Without prejudice, not having an integrated "logic" control system is inviting disaster. You only have to ask the lift to activate with the door closed once to make a big fuckup!
          I could deal with his simple toggle switches deal but my wife? Forget it!

          PS: by law, lift purveyors should be required to provide clear diagnostic information to include clear wiring diagrams; to use specific, color coded wiring that is unique, inotherwords, the wire coding for a door sensor is different from that of switched ignition, etc. In addition to wiring diagrams, there should be a logic flow diagram showing what inhibits/enables a function and the order of the logic! They necessarily already have this info; publish it!
          Finally, the above information is similar to what and how we dealt with complex engine control systems (fuel injection and ignition control) up til' ~1990 when rudimentary diagnostics and diagnostic modules came on line until in 1996, basic diagnostic capabilities were mandated (OBD II). That also pretty much marks the evolution of management systems from analog to digital which enabled sophisticated diagnostics. If the modules are digital (I expect they must be by now), then a hand held plug in diagnostic device should be mandated, available, and economical! (I got one for my ZX-1 attachment)
          Last edited by pfcs49; 22 Feb 2023, 12:23 PM.
          69yo male T12 complete since 1995
          NW NJ

          Comment


          • Broken Doll
            Broken Doll commented
            Editing a comment
            You know a lot about mechanics. Are you an engineer? That would be a great system. My lift system is whacky sometimes

          #11
          Originally posted by Gearhead View Post
          Dropping the floor 14" is the biggest design screw up. Increased roll over potential & fails crash tests non chopped up vans must meet..
          I was told that seeing over the hood of the new vans, at least the Toyota and Pacifica, was difficult when driving from wheelchair. Dealer said there may be a new docking system that would elevate to sit higher.

          Someone told me you could custom order a 10” drop. Any comments?

          Comment


            #12
            • Broken Doll
              #10.1
              Broken Doll commented
              Today, 2:46 AM
              You know a lot about mechanics. Are you an engineer? That would be a great system. My lift system is whacky sometimes
            • zz0.ax7xnjzmoftzz
              I'm just a retired auto technician that likes to fabricate things. IMO my level of understanding these things is what I would expect of any good tech!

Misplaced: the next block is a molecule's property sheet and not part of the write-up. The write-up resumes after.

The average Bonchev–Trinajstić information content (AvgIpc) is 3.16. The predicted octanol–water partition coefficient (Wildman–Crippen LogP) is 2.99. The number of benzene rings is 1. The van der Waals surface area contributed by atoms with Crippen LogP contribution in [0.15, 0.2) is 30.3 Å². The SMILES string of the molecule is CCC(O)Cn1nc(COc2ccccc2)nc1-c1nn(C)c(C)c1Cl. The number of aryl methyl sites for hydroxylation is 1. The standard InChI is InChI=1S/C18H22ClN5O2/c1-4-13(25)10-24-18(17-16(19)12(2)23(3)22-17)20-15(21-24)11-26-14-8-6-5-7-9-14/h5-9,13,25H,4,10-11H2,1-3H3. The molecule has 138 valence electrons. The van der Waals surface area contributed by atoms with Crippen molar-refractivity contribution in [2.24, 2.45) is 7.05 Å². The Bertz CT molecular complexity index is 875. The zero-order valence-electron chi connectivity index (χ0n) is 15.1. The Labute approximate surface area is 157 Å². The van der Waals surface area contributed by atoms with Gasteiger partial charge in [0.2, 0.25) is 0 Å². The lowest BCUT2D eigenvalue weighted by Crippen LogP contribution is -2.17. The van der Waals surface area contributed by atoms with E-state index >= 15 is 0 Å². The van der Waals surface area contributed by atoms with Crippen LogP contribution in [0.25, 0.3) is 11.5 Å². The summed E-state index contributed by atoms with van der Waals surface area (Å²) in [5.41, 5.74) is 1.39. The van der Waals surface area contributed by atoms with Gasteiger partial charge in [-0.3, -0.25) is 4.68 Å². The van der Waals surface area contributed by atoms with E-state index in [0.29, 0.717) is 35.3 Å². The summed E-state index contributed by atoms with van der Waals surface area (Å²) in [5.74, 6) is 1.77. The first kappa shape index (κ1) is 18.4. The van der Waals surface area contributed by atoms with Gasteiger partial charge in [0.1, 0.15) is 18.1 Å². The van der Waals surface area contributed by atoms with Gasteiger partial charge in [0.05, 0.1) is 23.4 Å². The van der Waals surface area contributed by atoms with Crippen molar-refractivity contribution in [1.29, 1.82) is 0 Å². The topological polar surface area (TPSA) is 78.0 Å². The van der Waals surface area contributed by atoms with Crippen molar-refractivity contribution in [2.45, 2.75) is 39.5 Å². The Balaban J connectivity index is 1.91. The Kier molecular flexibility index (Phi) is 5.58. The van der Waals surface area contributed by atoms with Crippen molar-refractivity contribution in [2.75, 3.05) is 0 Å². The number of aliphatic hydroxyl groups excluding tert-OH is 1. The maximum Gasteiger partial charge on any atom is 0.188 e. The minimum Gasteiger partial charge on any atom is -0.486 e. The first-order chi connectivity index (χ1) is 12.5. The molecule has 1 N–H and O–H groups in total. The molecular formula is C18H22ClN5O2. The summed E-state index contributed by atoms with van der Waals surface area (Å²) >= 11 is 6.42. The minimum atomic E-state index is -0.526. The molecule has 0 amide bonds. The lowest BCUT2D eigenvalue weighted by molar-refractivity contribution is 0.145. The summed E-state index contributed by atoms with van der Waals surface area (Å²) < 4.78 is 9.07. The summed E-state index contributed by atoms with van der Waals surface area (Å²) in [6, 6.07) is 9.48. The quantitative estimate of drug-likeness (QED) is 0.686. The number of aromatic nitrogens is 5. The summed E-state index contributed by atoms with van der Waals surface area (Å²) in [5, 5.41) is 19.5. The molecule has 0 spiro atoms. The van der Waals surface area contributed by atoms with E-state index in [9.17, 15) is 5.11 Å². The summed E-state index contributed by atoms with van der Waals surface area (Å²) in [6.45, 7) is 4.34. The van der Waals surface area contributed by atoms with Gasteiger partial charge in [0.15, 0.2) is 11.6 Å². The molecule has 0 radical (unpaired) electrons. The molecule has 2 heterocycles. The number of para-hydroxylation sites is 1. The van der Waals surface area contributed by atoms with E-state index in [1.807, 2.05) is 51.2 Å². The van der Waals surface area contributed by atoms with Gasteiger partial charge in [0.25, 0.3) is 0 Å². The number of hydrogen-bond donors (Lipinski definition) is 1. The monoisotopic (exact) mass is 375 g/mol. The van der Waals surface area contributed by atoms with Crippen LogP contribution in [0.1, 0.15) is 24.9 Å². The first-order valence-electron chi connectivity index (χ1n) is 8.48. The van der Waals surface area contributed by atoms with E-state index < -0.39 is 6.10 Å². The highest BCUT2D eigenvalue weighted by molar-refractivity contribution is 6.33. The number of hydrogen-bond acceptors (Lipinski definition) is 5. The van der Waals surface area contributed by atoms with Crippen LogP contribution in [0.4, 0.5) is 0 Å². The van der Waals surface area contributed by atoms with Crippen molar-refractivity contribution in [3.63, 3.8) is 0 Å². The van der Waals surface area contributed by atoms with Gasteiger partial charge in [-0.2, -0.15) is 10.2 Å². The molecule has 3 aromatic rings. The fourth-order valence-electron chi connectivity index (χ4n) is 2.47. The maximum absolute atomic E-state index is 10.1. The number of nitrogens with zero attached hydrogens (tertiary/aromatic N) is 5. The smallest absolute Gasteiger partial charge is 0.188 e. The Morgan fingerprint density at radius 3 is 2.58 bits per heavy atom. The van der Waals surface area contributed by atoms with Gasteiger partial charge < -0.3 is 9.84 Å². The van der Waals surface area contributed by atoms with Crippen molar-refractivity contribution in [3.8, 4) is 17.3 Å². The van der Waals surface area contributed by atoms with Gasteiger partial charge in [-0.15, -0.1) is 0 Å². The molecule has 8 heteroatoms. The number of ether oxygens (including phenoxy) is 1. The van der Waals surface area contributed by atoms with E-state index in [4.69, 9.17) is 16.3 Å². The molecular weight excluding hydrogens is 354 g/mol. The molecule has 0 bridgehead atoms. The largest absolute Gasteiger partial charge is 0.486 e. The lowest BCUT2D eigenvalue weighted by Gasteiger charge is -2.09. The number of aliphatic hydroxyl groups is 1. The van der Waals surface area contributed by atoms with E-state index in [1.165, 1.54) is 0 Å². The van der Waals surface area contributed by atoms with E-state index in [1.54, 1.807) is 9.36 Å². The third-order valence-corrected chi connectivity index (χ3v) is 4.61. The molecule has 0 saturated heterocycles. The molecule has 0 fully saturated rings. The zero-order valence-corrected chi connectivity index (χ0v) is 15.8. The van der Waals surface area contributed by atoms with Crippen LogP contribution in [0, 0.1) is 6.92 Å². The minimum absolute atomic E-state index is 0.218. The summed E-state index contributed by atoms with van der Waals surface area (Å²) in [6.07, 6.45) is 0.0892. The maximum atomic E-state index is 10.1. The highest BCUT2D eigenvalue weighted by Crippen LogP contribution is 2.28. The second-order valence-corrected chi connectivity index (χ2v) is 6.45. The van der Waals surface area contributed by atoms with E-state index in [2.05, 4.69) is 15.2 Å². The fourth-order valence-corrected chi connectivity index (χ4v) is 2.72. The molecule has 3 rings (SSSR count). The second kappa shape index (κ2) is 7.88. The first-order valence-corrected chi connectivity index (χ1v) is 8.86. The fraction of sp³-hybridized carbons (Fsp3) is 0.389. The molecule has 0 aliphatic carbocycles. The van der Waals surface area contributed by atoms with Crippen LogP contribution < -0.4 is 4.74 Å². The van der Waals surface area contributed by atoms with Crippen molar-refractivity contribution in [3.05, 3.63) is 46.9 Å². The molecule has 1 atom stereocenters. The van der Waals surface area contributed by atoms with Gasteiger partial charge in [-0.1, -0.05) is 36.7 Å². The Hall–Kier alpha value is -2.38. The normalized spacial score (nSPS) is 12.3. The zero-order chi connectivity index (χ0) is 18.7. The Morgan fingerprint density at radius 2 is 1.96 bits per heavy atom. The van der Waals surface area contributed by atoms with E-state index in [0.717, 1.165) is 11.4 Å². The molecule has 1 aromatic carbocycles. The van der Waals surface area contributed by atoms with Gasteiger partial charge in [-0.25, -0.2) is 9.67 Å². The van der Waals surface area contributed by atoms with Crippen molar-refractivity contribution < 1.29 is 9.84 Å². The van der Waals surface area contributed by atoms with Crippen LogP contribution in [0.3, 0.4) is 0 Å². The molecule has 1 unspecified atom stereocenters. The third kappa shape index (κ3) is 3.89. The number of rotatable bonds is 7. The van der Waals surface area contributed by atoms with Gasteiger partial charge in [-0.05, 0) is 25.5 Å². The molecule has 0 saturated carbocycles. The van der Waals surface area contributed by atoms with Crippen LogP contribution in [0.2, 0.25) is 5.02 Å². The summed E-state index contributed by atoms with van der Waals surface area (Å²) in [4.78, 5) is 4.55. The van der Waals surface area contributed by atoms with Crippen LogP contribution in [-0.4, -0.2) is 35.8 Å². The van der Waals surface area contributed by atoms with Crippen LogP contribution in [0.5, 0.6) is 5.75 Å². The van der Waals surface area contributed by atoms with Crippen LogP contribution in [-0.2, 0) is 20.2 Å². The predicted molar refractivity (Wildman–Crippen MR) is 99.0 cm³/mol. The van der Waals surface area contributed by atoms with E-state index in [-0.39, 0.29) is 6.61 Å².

69yo male T12 complete since 1995
            NW NJ

            Comment


              #13
              My Bruno Joey carries my small M51 chair (hate/love) In my Dodge Grand Caravan. It has one sensor that can detect if hatch is open or closed. The lift comes out on it's rails, then down. Under the head cover is a circuit board with 3 or 4 relays on it in addition to other diodes, resistors and such. I've not found a "chip" on it, don't see the need. Simple logics, hit hatch open button, turn lift on (wired remote), hit/hold out button & it comes out till a switch in the lift sees it's fully out, then it goes down (lifting the van slightly) till I release the button. Other than being bolted to floor & the hatch switch (2 wire, assuming electro magnetic like home door alarm), the only other connection to the vehicle is 2 x 10 AGW wires going directly to the battery (50 amp inline fuse at batt). There is no reason a ramp van should be more complicated. Folding or in floor. Turn on, door open/closed recognizer, hit the out switch, ramp sees when it's fully out/in & stops. Turn ramp off. The door sensor can be tapped into door via a simple module or even a relay to prevent door from closing with ramp out. However, most power doors/hatches from the factory won't close if it meets resistance when powered to close. My 2007 Dodge won't. It's goes back up. Also we have many dings & dongs sounding off if something is open or not latched.

              I know that many SCI's are worse off than me. However, if you can drive, you can operate 2 buttons. If you can't drive, your driver can operate 2 buttons.

              I will not trust todays electro engineers until Tesla's stops hitting parked fire trucks & rolling motorcycles. Therefore I damn sure won't tap into over complex systems. Admit it, we are being marketed to our mental laziness.
              Attack life, it's going to kill you anyway
              Steve Mcqueen (Mr Cool)

              Comment


                #14
                Do you the 2 battery setup under the hood. That small battery can cause all sort of problems. Check both batteries separately. That small batteries have been a nightmare for those vans. If one is bad both need to be replaced. You need to disconnect both batteries. Also take the positive and grounds off both batteries before you test them. 2017 threw 2019 they had problem. Also if you replace the batteries they need to be programed. Start with the simple stuff first.
                Art

                Comment


                  #15
                  Sorry I'm late to the thread. I haven't been on the website in a long while. Your problem may already have been solved, but I had similar issues with my 2018 Braun Toyota Sienna. After a bunch of intermittent electrical issues and many hours spent at the dealership, they ended up tracing the issue to the control wires that run through the floor to the door/ramp module under the back seat. The wires had been pinched through a bend and eventually the vibration of the vehicle cut through the shielding and caused the wires to short intermittently. The dealership ended up just cutting the wiring bundle and running the wires through the headliner instead. I haven't had issues yet (** knock on wood**).